Fifty years ago this July, Neil Armstrong's words from the moon echoed across our globe: "That's one small step for man, one giant leap for mankind."
The Back to Space initiative in Dallas was recently launched to rekindle popular interest in space, especially among kids — the kind the 1969 moonshot inspired.
Armstrong's now classic line during the Apollo 11 mission from 238,900 miles away represented the culmination of President John F. Kennedy's goal: reach the moon before decade's end. For a nation of students, that effort in the 1960s inspired many to eat and breathe science, technology, engineering and math.
"That generation who grew up then and went to college in the '70s developed more science, technology, engineering and math, art and music, than the entire history of mankind," Back to Space president Michael Gorton said.
Gorton spoke at the unveiling of a painting in Dallas featuring 10 living Apollo astronauts on April 3. Gorton told 200 people in Old Parkland Hospital's oak paneled debate chamber that the nation did great things back then.
"But we failed terribly with one thing," Gorton said. "That is — if I say the millennials, everybody knows what I'm talking about — the problem is, we changed the world so dramatically, but our kids are playing Fortnite upstairs.
"We've got to figure out how to fix that. And that's one of the primary goals of Back to Space."
The program was built to renew interest in space for all ages. There are Apollo astronauts like 89-year-old Buzz Aldrin, the second man on the moon, and students from across the country who are interested in STEM — science, technology, engineering and math.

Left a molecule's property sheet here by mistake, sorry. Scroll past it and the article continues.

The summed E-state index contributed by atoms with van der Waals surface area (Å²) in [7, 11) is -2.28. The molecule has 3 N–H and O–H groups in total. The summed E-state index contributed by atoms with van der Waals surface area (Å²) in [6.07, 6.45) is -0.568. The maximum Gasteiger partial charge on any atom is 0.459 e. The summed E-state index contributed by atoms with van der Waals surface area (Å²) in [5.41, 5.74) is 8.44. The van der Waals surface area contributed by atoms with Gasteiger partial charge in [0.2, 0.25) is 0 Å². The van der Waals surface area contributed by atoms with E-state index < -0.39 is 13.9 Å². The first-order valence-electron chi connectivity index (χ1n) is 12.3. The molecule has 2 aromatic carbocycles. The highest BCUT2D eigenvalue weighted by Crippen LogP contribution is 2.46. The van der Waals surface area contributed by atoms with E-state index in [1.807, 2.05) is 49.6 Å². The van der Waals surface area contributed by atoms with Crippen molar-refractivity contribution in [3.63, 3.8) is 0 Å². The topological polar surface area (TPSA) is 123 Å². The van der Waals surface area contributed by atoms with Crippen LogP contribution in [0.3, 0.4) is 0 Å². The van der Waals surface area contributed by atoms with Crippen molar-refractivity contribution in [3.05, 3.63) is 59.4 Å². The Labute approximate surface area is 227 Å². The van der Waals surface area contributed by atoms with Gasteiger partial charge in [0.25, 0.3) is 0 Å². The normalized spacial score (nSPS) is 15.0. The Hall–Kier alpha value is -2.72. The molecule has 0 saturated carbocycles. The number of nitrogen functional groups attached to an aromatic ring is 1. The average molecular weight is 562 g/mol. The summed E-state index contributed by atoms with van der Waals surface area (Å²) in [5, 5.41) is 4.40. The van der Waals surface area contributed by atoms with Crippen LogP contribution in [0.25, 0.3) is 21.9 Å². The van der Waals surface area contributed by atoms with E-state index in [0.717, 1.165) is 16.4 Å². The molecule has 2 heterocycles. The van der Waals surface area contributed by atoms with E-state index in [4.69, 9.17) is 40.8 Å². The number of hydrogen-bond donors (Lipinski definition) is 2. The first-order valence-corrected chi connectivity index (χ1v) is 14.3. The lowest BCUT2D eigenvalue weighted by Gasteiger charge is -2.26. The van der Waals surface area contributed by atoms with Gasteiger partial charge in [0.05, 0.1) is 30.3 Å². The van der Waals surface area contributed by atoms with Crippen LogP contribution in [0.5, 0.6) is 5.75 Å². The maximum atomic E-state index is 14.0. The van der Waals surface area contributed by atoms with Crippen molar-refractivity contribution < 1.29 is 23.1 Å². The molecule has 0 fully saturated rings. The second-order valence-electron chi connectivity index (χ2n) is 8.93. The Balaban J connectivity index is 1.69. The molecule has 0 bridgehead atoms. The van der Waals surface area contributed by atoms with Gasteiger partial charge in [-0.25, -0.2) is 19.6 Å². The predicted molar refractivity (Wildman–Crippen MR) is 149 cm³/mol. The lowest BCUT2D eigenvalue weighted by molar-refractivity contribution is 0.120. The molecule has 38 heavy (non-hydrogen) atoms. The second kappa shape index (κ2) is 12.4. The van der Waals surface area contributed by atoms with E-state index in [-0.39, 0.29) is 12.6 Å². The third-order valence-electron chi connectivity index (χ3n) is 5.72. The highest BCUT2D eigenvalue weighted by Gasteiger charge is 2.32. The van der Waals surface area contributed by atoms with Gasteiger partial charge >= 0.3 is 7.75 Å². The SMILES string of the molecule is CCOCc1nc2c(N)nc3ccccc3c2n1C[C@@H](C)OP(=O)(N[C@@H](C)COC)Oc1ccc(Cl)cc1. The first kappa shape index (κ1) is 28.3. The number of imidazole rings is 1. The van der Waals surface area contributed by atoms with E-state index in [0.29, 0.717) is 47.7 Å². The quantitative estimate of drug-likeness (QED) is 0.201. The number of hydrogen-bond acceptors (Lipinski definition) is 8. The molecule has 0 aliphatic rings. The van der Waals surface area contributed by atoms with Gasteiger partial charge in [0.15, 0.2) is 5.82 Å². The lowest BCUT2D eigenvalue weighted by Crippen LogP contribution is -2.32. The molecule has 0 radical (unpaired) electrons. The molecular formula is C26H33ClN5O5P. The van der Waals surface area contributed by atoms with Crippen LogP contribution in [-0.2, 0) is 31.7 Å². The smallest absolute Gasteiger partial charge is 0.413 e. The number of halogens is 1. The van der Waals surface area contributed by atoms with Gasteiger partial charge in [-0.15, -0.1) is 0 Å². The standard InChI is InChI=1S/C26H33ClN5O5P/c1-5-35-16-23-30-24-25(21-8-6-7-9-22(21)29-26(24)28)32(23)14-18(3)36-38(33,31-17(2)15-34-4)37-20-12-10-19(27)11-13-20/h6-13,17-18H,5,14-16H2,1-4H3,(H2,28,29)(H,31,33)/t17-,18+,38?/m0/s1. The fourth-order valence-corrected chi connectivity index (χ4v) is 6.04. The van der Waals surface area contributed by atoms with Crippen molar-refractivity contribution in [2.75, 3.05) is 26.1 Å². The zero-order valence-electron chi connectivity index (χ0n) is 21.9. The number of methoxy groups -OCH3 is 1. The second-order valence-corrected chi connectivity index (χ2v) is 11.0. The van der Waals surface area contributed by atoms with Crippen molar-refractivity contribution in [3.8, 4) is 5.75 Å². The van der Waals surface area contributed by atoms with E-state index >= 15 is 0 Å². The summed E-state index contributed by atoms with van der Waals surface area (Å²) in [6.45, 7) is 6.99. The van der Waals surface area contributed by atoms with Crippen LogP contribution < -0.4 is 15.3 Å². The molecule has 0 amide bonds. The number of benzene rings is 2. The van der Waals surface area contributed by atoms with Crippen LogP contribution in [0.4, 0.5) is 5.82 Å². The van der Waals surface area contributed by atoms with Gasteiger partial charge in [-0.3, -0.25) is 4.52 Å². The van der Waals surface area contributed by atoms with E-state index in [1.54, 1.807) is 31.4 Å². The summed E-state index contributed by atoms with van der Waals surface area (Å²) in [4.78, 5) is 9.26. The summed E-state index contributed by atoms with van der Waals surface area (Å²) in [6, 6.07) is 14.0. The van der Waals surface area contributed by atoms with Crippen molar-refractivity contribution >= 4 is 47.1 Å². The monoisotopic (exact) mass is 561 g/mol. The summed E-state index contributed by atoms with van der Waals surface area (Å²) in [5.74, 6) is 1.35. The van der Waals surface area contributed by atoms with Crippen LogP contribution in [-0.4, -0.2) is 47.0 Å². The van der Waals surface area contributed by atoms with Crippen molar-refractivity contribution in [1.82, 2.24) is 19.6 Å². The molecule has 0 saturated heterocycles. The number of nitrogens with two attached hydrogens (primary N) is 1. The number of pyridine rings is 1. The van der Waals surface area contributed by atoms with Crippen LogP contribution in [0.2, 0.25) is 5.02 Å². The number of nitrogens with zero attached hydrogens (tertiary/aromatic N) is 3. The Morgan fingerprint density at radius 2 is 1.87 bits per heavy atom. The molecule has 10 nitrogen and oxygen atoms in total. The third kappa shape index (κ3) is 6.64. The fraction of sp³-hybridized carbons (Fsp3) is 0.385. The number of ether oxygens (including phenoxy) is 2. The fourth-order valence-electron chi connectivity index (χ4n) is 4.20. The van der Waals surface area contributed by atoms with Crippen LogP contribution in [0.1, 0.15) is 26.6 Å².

Teens competed for 25 spots to be ambassadors with Back to Space.
The organization itself is the brainchild of a descendant of an Apollo astronaut. Danielle Dallas Roosa's grandfather was Stuart Roosa, who piloted the command module of Apollo 14.
"My grandfather went to the moon and a lot of people didn't even know that there were a couple more missions than Apollo 11," Roosa says. "That's why I originally started the company."
Roosa is a space nerd and former NASA intern, with experience in communications.
"I think there's a fundamental lack of interest in STEM, and the history of space is lacking. I just was shocked by that," Roosa says. "I kind of found my mission in life was to start using my background in producing and acting, and marrying that with space content."
Roosa says she's working with TV producers to put together a space-focused reality show with the Back to Space brand. She hopes networks will pick it up, to entertain and spark interest among teens. Some, like Anna MacLennan, need no spark.
"STEM is a thing that like moves the world forward," MacLennan says. "Technological advances are arguably one of the main characteristics of societies as they‘ve grown, expand and get better."
MacLennan, a Back to Space ambassador, is a sophomore at Anderson High School in Cincinnati. She raised money to get to Dallas for the unveiling of the painting, so she could interview attendee Al Worden. (Worden flew on Apollo 15 and was the first to space walk in deep space). MacLennan says "Getting good at STEM and being able to build something out of nothing is… it's the way you make an impact on the world."
These STEM ambassadors, like Katie Mulry of Richardson, are definitely about making an impact. The J.J. Pierce High School senior says she's encountered obstacles in the way of her science pursuits, even though she thought such obstacles would be gone by now.
"I was a camp counselor one summer," Mulry says, "and they asked if I wanted to be an astronaut. I said yes. This little boy looks at me and he goes, 'You can't do that. You're a girl.'
"I was shocked he thought that. Especially at 5 years old. So I said, 'You know who's commanding the International Space Station now?' It was Peggy Whitson. There are so many women in STEM and it's growing, for sure."
Mulry plans on being an astronaut. If Back to Space succeeds, she'll be joined by other students with the same dream.